Archive for Pencil Illustration

Building Your Foundation for a Future in Illustration

Posted in Blog, Blogger, Blogging, Chicago Comic Book Artists, Collectibles, Collections, Collectors, Comic Book Art, Comic Book Artist, DAVE DORMAN NEWS, Entertainment, Fan Culture, Geek, Geek Culture, Illustration, Military, Nerd Culture, Painting, Pop Culture, Social Commentary, Star Wars, United States Air Force with tags , , , , , , , , , , , , , , , on January 19, 2012 by DaveandDeniseDorman

Dear Friends,

Last week’s post I have since removed from this blog. The post was badly worded, poorly thought out, and hastily written. And, unfortunately, it completely missed the point I intended to make. It also created a discussion completely off of my intended subject, and one that I had no interest in debating or pursuing further. I appreciate all who dropped in to read the blog and those who took the time to post some very thought-provoking comments.  I apologize to all those who took offense, and for those who missed it, let’s move on to more creative topics. (Dave waves his hand in the air cryptically and says in a low voice, “These are not the words you are looking for. Move on…”)

Next Topic: Maximizing Your Success By Learning Illustration Basics

When I was 19 and just learning my craft, one of the main things I  did was to draw…all of the time. I would sketch in bed, sketch at breakfast, practice at the drawing table, at work on break, and after dinner in front of the TV.  I had set a goal for myself to become the best illustrator I could, and  I knew I needed to work at my craft and invest as much time and work as humanly possible.

Dave Dorman Student Sketches, Circa 1979

Most artists have sketchbooks filled with the work product to prove it. Oddly enough, I have very few “sketchbooks” from that time in my life. The bound drawing paper-style sketchbook was way too restricting for me. It never laid flat, it was usually not good paper–at least not the sketchbooks I could afford as a student and military kid– and I could only review one to two open pages at a time.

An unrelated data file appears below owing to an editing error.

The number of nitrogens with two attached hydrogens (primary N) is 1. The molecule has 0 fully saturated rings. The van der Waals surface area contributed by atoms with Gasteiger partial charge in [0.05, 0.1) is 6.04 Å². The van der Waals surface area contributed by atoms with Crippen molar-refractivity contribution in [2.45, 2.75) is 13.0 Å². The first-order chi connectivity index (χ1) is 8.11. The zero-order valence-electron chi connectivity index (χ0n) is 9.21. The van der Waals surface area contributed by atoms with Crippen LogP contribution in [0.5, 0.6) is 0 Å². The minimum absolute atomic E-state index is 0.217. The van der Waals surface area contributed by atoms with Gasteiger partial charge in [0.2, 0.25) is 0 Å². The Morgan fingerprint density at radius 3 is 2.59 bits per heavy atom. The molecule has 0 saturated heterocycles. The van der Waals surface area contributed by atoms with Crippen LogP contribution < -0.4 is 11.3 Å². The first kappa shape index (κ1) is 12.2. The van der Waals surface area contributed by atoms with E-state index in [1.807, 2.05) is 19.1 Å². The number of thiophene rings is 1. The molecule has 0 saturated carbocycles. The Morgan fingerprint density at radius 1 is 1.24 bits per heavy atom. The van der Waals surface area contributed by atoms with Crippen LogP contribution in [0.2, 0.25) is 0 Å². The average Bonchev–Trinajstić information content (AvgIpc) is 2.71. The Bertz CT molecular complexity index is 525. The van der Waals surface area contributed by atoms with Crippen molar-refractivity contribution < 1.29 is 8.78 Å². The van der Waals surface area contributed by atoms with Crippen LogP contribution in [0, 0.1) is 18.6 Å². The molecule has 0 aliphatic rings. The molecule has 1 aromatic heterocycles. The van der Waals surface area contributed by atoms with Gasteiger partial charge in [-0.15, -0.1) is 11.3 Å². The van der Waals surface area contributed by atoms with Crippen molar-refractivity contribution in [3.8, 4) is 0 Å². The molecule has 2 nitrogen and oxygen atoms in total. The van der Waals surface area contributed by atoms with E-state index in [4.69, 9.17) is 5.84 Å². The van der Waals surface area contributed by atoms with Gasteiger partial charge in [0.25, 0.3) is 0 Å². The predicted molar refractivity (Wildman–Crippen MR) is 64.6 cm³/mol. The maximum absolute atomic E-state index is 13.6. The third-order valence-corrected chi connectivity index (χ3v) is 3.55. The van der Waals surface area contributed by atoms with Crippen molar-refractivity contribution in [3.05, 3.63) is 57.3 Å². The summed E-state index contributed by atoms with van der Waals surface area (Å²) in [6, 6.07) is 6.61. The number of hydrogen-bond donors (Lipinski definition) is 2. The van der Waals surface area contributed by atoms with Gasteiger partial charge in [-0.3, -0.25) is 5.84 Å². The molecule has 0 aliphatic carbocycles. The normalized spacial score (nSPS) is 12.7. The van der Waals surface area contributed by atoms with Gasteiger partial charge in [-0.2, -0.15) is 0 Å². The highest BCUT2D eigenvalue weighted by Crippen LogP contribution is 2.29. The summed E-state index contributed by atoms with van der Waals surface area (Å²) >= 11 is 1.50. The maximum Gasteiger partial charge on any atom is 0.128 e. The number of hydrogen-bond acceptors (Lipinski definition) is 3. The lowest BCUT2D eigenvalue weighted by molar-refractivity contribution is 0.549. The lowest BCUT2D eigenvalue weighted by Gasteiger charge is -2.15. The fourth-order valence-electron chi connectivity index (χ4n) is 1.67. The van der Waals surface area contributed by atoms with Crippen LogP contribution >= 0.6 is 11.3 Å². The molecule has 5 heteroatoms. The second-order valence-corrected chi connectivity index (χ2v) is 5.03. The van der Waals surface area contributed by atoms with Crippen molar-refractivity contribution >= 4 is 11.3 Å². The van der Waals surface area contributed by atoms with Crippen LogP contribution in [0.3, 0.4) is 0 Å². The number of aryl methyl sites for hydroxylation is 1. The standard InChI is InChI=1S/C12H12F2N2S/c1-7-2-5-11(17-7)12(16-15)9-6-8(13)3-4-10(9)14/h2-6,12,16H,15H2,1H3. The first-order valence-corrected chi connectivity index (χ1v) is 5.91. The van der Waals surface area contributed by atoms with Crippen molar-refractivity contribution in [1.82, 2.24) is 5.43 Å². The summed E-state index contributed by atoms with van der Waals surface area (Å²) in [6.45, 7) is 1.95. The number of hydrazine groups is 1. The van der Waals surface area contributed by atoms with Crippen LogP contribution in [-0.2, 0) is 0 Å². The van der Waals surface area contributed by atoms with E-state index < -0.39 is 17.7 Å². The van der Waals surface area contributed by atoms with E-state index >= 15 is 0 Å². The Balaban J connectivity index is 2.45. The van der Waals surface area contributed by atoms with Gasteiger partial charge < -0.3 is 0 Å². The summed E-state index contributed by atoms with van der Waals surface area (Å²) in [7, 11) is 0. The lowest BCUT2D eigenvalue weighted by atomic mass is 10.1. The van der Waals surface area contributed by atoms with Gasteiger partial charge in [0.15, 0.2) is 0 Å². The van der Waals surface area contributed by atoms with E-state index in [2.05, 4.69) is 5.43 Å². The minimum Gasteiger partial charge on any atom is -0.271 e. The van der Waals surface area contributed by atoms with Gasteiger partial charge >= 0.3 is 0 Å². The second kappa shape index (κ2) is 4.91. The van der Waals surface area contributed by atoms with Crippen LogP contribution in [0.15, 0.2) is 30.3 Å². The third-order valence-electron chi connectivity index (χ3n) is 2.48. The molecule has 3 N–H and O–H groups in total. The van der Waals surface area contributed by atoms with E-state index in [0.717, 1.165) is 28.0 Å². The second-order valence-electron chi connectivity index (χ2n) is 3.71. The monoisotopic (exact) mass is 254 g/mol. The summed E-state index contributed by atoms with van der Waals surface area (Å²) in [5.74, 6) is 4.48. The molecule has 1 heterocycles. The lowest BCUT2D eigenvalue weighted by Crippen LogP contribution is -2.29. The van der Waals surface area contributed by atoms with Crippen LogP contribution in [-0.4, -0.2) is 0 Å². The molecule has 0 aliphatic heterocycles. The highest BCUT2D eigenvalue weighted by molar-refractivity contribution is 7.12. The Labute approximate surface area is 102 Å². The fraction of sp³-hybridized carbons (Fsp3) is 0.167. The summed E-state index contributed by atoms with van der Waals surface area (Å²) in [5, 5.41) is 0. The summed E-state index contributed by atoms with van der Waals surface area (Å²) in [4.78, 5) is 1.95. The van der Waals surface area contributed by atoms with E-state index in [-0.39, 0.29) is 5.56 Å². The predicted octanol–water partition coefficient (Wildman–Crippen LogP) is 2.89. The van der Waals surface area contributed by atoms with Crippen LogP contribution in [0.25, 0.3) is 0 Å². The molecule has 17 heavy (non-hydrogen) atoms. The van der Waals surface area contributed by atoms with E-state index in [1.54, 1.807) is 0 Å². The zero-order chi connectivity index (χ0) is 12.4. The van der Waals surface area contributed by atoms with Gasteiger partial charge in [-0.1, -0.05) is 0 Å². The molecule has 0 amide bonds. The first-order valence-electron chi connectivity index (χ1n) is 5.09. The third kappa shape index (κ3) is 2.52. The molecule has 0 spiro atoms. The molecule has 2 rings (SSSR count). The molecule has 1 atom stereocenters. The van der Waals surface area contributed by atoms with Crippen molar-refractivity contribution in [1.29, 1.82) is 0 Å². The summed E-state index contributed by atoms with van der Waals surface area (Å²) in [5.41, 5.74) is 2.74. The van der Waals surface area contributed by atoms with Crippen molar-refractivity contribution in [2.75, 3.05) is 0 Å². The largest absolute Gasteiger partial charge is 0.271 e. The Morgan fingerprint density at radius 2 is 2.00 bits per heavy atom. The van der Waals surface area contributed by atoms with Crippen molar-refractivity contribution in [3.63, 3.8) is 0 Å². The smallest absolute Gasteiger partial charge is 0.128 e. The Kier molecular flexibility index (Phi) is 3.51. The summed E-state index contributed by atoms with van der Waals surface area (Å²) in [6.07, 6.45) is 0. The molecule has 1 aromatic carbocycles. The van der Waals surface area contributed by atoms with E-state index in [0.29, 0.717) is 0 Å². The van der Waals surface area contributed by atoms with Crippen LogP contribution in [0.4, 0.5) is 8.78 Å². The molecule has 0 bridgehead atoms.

Dave Dorman Student Sketch Sample #2

My solution? I discovered it was better for me to purchase packages of 5″x7″ blank index cards and use those for my work sketches. The paper was good and stiffer than sketchbook paper. It held up well for pencil, ink and watercolor. Buying a 500-sheet package was way cheaper than buying a 500-sheet sketchbook. If I was working on a series of images or thoughts, I could do them individually and lay them out like panels in front of me rather than flipping pages in a book.

Dave Dorman Student Sketches #3

As a student,  I produced literally thousands of these little sketch cards. I used them to

  • Rough out ideas
  • Work on form and structure
  • Copy other artists to see how they worked out anatomy, body structure, and the dynamic figure.

This was my ongoing training daily, practicing my craft. Without this groundwork, I could not and would not be the artist I am today. For all of you students and up-and-coming illustrators, I believe the work you put into learning the basics will pay off enormously as you build your career. There is no magic or shortcut to it. Malcolm Gladwell’s book Outliers summarizes it in two words: 10,000 hours. I sat down one day and calculated how many hours I would have put int before I reached my first professional sale. 10,000 hours seemed about right.

Thanks for reading,

Dave.

Dave Dorman’s Quick Step-By-Step of Latest Star Wars Painting

Posted in DAVE DORMAN NEWS with tags , , , , , , , , , , , , , , , , , , , on October 18, 2010 by DaveandDeniseDorman

Hey Everyone,

Happy Fall. If you’re not offended by vulgar language, check out this guy’s “Gourd-geous” blog. I think my wife is going to need oxygen soon, she’s laughing so hard: http://www.mcsweeneys.net/2009/10/20nissan.html This guy may replace the spot in my wife’s heart she has reserved for David Sedaris.

Okay, here is a quick step-by-step of the Star Wars Celebration 5 painting I did called “A Slight Disturbance on the Battlefield of Hoth.” Let me know what you all think of it. By the way, I’m using paint, not crayon, as many people seem to assume.

Step One:

 

Step One

Here Is My Pencil Rendering Transferred to Illustration Board

 

Step 2:

 

Dave Dorman: Sample 2

See? It's PAINT, folks! Not Crayons! Dispel those nasty rumors!

 

Step 3:

 

Dave Dorman's Sample 3

Here I am finishing up the background layer. For you CG artists: It's like a layer in PhotoShop except it's not digital!

Step 4:

 

Dave Dorman: Sample 4

Eek! It's Darth Vader! He's a bad, bad man. I'm breaking the rules, baby! I'm using a black marker! I'm committing artist anarchy! Woo-hoo! I feel so FREEEEEEE. Where's the art police when you need 'em?!?

 

Step 5:

 

Dave Dorman: Sample 5

Darth Vader needed to be finished first to set the contrast of the piece, being so monochromatic in black & white. Now I can finish the rest. Cue in music: Dum-dum-dum, Dum-da-dum, Dum-da-dummmmmmm

 

 

Step 6:

 

Dave Dorman: Sample 6

I start working more traditionally now, from the background forward. You'll see more detail in the ships and some of the characters behind Darth Vader being finished.

 

Final Outcome:

 

Dave Dorman: A Slight Disturbance Print

And now, like magic, it's FINITO! Oh, and see the red stripes on Luke Skywalker's burning snow speeder? That's the work of the "Next Gen Dorman" (my son Jack) adding to his daddy's painting.

 

And here’s the cute anecdote that goes along with this painting: